In mid-June 2020, the UN Human Rights Committee notified the Republic of the Seychelles of an individual communication submitted under the Optional Protocol to the International Covenant on Civil and Political Rights (case no. 3769/2020).
The communication concerns the lack of legal recognition of newly acquired post-operative gender identity in the legal system of Seychelles.
The author is a post-operative male to female transgender. She applied to the administrative and judicial authorities of Seychelles to obtain the rectification of the gender recorded in her birth certificate and in all her personal identification documents. This was however to no avail, as the domestic legislation does not allow the possibility for post-operative transgenders to amend the gender marker.
The author thus turned to the UN Committee Rights claiming that the lack of legal recognition of gender identity in Seychelles gives rise to a breach of her right to be recognized as a person before the law under Article 16 ICCPR and constitutes an unjustified, disproportionate and arbitrary interference with her right to privacy under Article 17 ICCPR. She also contends that, by refusing to amend her gender marker, Seychelles is discriminating against her when compared to other individuals, including cissexuals, in violation of Article 26 ICCPR.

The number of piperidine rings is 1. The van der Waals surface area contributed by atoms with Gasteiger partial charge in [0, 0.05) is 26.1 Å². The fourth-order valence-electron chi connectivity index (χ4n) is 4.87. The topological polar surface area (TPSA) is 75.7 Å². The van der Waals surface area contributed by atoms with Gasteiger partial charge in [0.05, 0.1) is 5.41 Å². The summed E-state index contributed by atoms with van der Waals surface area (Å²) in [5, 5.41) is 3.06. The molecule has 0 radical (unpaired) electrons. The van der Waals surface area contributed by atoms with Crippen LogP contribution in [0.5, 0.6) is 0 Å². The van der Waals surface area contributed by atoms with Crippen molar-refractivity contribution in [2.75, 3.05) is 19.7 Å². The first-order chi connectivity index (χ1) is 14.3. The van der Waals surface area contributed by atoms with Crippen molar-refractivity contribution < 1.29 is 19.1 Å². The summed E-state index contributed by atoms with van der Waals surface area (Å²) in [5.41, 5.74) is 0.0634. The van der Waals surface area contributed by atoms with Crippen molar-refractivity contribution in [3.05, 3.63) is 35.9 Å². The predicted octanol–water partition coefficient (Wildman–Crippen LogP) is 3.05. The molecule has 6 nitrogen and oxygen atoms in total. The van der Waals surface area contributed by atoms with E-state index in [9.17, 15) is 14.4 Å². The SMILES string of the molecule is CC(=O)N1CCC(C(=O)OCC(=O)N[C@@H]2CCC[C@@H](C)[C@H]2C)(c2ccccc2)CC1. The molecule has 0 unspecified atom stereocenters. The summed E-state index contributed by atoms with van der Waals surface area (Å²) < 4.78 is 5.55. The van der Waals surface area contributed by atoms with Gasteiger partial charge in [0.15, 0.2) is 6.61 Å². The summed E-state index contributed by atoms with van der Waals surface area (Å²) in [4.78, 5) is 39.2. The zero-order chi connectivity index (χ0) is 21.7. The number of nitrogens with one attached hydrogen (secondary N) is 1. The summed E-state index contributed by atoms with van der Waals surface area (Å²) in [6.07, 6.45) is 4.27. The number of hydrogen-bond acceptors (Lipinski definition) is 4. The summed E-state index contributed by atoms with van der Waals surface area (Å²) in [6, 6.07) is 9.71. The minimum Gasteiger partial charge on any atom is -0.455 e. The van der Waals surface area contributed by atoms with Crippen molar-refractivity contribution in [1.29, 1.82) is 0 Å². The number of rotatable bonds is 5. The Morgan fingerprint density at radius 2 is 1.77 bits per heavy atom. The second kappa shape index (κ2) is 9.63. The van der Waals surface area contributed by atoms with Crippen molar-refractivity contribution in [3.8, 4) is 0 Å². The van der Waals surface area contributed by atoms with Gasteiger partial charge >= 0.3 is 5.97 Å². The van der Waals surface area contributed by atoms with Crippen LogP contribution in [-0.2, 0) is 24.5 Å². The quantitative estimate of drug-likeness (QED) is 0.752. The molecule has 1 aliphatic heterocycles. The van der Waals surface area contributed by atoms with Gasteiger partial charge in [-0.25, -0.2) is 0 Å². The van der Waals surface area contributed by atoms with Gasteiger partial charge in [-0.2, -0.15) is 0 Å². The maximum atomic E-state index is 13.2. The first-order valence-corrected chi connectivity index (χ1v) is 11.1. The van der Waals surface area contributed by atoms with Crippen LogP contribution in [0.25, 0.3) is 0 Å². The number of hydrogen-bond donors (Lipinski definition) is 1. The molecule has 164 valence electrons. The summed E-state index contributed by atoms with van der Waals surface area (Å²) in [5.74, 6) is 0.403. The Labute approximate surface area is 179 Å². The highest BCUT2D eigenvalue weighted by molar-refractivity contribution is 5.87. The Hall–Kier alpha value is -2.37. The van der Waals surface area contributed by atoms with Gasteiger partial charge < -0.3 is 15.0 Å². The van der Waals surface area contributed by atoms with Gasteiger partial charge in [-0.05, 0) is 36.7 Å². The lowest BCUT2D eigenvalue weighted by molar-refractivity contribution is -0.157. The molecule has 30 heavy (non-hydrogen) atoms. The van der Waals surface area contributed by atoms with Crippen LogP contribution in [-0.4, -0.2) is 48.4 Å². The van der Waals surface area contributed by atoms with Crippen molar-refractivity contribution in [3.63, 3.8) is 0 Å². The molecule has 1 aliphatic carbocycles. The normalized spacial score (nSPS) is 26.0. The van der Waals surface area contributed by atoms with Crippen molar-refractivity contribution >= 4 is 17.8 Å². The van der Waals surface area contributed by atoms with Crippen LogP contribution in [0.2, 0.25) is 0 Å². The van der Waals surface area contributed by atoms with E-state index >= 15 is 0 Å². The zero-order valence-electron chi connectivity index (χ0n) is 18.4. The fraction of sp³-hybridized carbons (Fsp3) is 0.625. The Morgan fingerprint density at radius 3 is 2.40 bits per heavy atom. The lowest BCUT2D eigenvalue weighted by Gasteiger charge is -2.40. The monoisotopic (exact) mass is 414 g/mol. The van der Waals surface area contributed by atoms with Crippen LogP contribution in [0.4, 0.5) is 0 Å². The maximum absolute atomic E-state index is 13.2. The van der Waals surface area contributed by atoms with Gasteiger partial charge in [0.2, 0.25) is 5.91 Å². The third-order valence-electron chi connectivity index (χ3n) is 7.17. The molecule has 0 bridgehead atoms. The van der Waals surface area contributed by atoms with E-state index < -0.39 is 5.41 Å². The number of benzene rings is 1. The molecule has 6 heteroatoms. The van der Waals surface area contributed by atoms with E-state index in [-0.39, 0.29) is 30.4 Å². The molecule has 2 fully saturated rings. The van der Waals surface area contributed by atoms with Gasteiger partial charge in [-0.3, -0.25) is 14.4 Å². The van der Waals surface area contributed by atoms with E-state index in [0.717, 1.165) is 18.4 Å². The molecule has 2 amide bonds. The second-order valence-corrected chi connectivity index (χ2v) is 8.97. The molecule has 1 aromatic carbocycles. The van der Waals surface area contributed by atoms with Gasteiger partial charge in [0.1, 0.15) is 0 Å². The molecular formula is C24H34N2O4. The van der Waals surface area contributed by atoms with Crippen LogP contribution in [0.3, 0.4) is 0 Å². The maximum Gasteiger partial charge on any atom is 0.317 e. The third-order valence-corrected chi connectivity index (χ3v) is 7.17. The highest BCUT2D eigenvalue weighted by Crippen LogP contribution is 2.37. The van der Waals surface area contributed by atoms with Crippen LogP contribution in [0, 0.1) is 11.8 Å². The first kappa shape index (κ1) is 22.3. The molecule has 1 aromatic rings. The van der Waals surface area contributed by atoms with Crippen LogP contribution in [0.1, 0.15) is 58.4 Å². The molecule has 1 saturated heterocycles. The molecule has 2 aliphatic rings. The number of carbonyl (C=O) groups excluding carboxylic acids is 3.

The UN Committee has already held, in the case of G. v. Australia (Case no. 2172/2012, Views of 15.6.2017), that lack of legal recognition of a new gender identity does not measure up with the rights guaranteed by the ICCPR.
The case is being litigated before the UN Committee by Prof. Andrea Saccucci and Dr. Giulia Borgna.